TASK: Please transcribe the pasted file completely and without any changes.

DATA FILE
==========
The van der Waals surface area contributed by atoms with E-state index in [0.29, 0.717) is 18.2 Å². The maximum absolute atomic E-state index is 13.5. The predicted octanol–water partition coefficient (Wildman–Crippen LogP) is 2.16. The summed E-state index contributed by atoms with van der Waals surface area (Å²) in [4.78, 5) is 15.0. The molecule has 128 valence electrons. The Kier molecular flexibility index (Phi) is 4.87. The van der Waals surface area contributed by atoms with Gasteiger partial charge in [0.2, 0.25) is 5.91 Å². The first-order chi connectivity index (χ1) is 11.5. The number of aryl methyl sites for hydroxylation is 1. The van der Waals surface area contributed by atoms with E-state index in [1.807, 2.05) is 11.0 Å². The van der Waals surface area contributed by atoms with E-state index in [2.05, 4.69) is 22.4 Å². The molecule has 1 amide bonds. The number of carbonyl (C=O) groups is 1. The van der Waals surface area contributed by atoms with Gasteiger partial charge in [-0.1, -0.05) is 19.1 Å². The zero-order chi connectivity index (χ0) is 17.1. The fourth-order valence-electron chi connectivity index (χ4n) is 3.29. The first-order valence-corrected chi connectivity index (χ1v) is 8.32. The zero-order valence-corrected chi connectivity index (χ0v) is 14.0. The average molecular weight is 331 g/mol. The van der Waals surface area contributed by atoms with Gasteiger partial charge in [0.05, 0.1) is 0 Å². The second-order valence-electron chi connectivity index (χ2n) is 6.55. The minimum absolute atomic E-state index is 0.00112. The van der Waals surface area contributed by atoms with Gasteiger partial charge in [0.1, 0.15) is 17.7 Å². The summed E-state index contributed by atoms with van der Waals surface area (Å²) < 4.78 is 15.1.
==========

The van der Waals surface area contributed by atoms with E-state index in [0.29, 0.717) is 18.2 Å². The maximum absolute atomic E-state index is 13.5. The predicted octanol–water partition coefficient (Wildman–Crippen LogP) is 2.16. The summed E-state index contributed by atoms with van der Waals surface area (Å²) in [4.78, 5) is 15.0. The molecule has 128 valence electrons. The Kier molecular flexibility index (Phi) is 4.87. The van der Waals surface area contributed by atoms with Gasteiger partial charge in [0.2, 0.25) is 5.91 Å². The first-order chi connectivity index (χ1) is 11.5. The number of aryl methyl sites for hydroxylation is 1. The van der Waals surface area contributed by atoms with E-state index in [1.807, 2.05) is 11.0 Å². The van der Waals surface area contributed by atoms with E-state index in [2.05, 4.69) is 22.4 Å². The molecule has 1 amide bonds. The number of carbonyl (C=O) groups is 1. The van der Waals surface area contributed by atoms with Gasteiger partial charge in [-0.1, -0.05) is 19.1 Å². The zero-order chi connectivity index (χ0) is 17.1. The fourth-order valence-electron chi connectivity index (χ4n) is 3.29. The first-order valence-corrected chi connectivity index (χ1v) is 8.32. The zero-order valence-corrected chi connectivity index (χ0v) is 14.0. The average molecular weight is 331 g/mol. The van der Waals surface area contributed by atoms with Gasteiger partial charge in [0.05, 0.1) is 0 Å². The second-order valence-electron chi connectivity index (χ2n) is 6.55. The minimum absolute atomic E-state index is 0.00112. The van der Waals surface area contributed by atoms with Gasteiger partial charge in [0.1, 0.15) is 17.7 Å². The summed E-state index contributed by atoms with van der Waals surface area (Å²) < 4.78 is 15.1.